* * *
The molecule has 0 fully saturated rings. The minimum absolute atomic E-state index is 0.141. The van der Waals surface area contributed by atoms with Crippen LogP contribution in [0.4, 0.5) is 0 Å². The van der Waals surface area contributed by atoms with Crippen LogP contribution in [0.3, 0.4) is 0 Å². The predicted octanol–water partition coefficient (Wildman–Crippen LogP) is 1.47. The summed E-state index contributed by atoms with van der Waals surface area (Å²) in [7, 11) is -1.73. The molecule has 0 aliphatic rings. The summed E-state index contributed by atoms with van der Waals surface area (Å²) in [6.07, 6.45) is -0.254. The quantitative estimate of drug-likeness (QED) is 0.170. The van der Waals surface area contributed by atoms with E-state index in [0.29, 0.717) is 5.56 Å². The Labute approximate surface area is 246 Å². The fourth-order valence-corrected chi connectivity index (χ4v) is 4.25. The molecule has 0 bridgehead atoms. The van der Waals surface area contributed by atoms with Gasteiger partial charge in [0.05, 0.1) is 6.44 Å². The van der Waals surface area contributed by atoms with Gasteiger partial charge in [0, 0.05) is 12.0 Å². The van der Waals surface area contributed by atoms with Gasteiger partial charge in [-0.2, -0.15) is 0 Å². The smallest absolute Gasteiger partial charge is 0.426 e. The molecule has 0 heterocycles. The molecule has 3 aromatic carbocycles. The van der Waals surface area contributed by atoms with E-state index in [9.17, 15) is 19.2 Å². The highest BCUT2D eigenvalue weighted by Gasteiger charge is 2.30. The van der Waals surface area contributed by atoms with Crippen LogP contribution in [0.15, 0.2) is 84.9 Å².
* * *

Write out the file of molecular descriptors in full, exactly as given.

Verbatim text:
The molecule has 0 fully saturated rings. The minimum absolute atomic E-state index is 0.141. The van der Waals surface area contributed by atoms with Crippen LogP contribution in [0.4, 0.5) is 0 Å². The van der Waals surface area contributed by atoms with Crippen LogP contribution in [0.3, 0.4) is 0 Å². The predicted octanol–water partition coefficient (Wildman–Crippen LogP) is 1.47. The summed E-state index contributed by atoms with van der Waals surface area (Å²) in [7, 11) is -1.73. The molecule has 0 aliphatic rings. The summed E-state index contributed by atoms with van der Waals surface area (Å²) in [6.07, 6.45) is -0.254. The quantitative estimate of drug-likeness (QED) is 0.170. The van der Waals surface area contributed by atoms with E-state index in [0.29, 0.717) is 5.56 Å². The Labute approximate surface area is 246 Å². The fourth-order valence-corrected chi connectivity index (χ4v) is 4.25. The molecule has 0 bridgehead atoms. The van der Waals surface area contributed by atoms with Gasteiger partial charge in [0.05, 0.1) is 6.44 Å². The van der Waals surface area contributed by atoms with Gasteiger partial charge in [0, 0.05) is 12.0 Å². The van der Waals surface area contributed by atoms with Gasteiger partial charge in [-0.2, -0.15) is 0 Å². The smallest absolute Gasteiger partial charge is 0.426 e. The molecule has 0 heterocycles. The molecule has 3 aromatic carbocycles. The van der Waals surface area contributed by atoms with E-state index in [9.17, 15) is 19.2 Å². The highest BCUT2D eigenvalue weighted by Gasteiger charge is 2.30. The van der Waals surface area contributed by atoms with Crippen LogP contribution in [0.15, 0.2) is 84.9 Å².